Sunday 21 April 2013

Water Transport Miners Pub? [2]

So who was he, this imposing gent?
Lord Hambleden was born William Frederick Danvers Smith, only surviving son of the W.H. Smith who with his father, also W.H. Smith, founded the famous firm of newsagents. The second W.H.Smith bought the Manor of North Bovey and Moretonhampstead from the Courtenay Earl of Devon in 1890, and died shortly after, so his son was Lord of the Manor from 1891.

W.H. Smith (II) was important as a business man, as a philanthropist with a particular interest in hospitals, and as a highly respected politician. When he died he was First Lord of the Treasury and Leader of the House of Commons. As a tribute to him, Queen Victoria created his widow Viscountess Hambleden, and this title passed to her son on her death in 1913. When he first became Lord of the Manor, however, he was just the Honourable W.F.D. Smith, although we remember him as Lord Hambleden.

In the 1920s, W H Smith (the company) built a wholesale warehouse on Exchange Street (Sheffield),  to which newsagents, book sellers and stationers could come, view and purchase the wide selection of goods available.
In memory of the family title it was named Hambleden House.
By the time this pic (above) was taken on a gloomy drizzly day in the 60s, this rather splendid art deco structure had seen better days.
The W H Smith distribution system was revised and thus, in 1969, these premises were bought to form the new headquarters for Sheffield Transport Department. And, you guessed it, in an expression of yet more civic pride, the Department produced a commemorative brochure ...
... naturally using the cream and blue colours from the bus livery.

The refurbishment was duly recorded ...
... and the brochure contrasted the old (see yesterday's blog - read again) with the bright and breezy new.  Gone were the candles and quill pens (!!) and in was a bright and breezy Traffic Office ... 

... with a few faces fbb remembers of old! Difficult to spot because they all appear (?) to be toiling with a heightened level of feverish industry. Who says that "spin" is a modern invention?

Financial matters were handled in the "Comptometer Room" ...
... with, of course, not a computer in sight.

The most telling page of the brochure, however, is the introduction penned by Councillor Roy Thwaites ...
Civic pride par excellence!

All of this "hype" does, however, pose a question. South Yorkshire PTE, who inherited the premises from the department in 1973, moved out into something even more impressive ...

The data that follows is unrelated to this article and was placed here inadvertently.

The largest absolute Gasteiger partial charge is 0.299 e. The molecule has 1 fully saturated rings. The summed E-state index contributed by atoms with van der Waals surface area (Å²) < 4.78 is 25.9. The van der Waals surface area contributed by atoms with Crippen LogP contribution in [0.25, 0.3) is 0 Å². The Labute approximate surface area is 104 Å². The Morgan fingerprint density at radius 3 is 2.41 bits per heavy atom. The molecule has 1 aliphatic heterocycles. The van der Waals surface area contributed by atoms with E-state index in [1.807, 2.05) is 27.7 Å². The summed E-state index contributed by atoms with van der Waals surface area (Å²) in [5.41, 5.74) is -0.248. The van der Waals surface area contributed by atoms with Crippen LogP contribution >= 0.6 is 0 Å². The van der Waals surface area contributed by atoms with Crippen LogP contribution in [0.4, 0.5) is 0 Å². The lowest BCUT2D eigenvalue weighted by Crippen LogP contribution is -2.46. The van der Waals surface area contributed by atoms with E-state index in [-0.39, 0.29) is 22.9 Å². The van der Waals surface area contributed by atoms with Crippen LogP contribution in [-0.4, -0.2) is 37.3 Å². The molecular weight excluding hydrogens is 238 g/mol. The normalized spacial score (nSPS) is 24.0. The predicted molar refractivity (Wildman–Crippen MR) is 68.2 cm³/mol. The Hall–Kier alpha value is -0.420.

... with more offices, more opulence and, one would hope, far less staff replaced by lots of lovely confusers. But the Passenger Transport Executive doesn't run any buses; they've all been "privatised". So what exactly goes on in SYPTE Towers? And why are the council tax payers of South Yorkshire paying for it all, whatever it is?

fbb remembers the occasional visit to the former Hambleden House; just ask the man on reception ...
... who quickly assures fbb, "John? Yes, I've just seen 'im; 'eez up there! Y'know the way."

Now you have to sign in, wear a badge which usually drops to bits, then await a minion to escort you. Can't be too careful, you might accidentally glimpse the team producing incorrect leaflet ...

... or you might see someone actually working!

The Exchange Street premises still stand, awaiting redevelopment of the whole rather tatty area.
Thanks to the dearth of heavy industry in the city, the building looks cleaner than it ever has done since the day it was built. fbb thinks that the PTE still owns it and is awaiting the chance to make a fat wedge, having applied to demolish it. But there have been, so far, a couple of attempts top get the "beautiful building" (?) listed and thus preserved.

A new headquarters for a revived First South Yorkshire? Perhaps not.

Nearly forgot the Miners. The Division Street premises were, for a while, offices for the National Union of Mineworkers before succumbing to the wonders of the Wetherspoon.

 Next Bus Blog : Monday 22nd April 


  1. In case anyone thinks that SYPTE's offices are stuffed with idle bureaucrats, spare a thought for the 18% of its staff who have lost their jobs, or will shortly do so.

  2. I agree with Dennis - I think your latter comments are more than a little hurtful to those that work very hard for SYPTE and the 60 posts that have been removed. Are you querying the work of ALL the PTEs or just South Yorkshire? I have visited the offices many times and my badge has never 'fallen apart' and if you visited any major office site these days (particularly a publicly funded one) there is no way you would be allowed to wander about without someone to take you - are you untouched by crime or very real the threat of terrorism? It's a shame that what was an interesting blog subject is once again blighted by your desire to have a snipe for no apparent reason.

  3. No intention to offend. Several of my chums "work" hard for their PTE but are highly dissatisfied with the unproductive and erroneous work they are asked to do. There should be some concern, in today's financially strapped economy, about the horrendous amounts of money that taxpayers shell out for "umbrella" organisations to the detriment of front-line necessitous work. Similar concerns apply the the levels of "management" in the NHS. I am sorry of my levity offended anyone, but the intended humorous remark was based on, at least, some real (but, sadly, unattributable) fact.
    Anonymous also refers to my comments on access. Sadly, again, the fear of crime and paranoia about possible terrorism are statistically misplaced; very occasional horrors (e.g. the awful tragedy in Boston) and a negligible crime threat need not be a corporate excuse for treating everybody - including hose that you have known for years, with restrictive suspicion.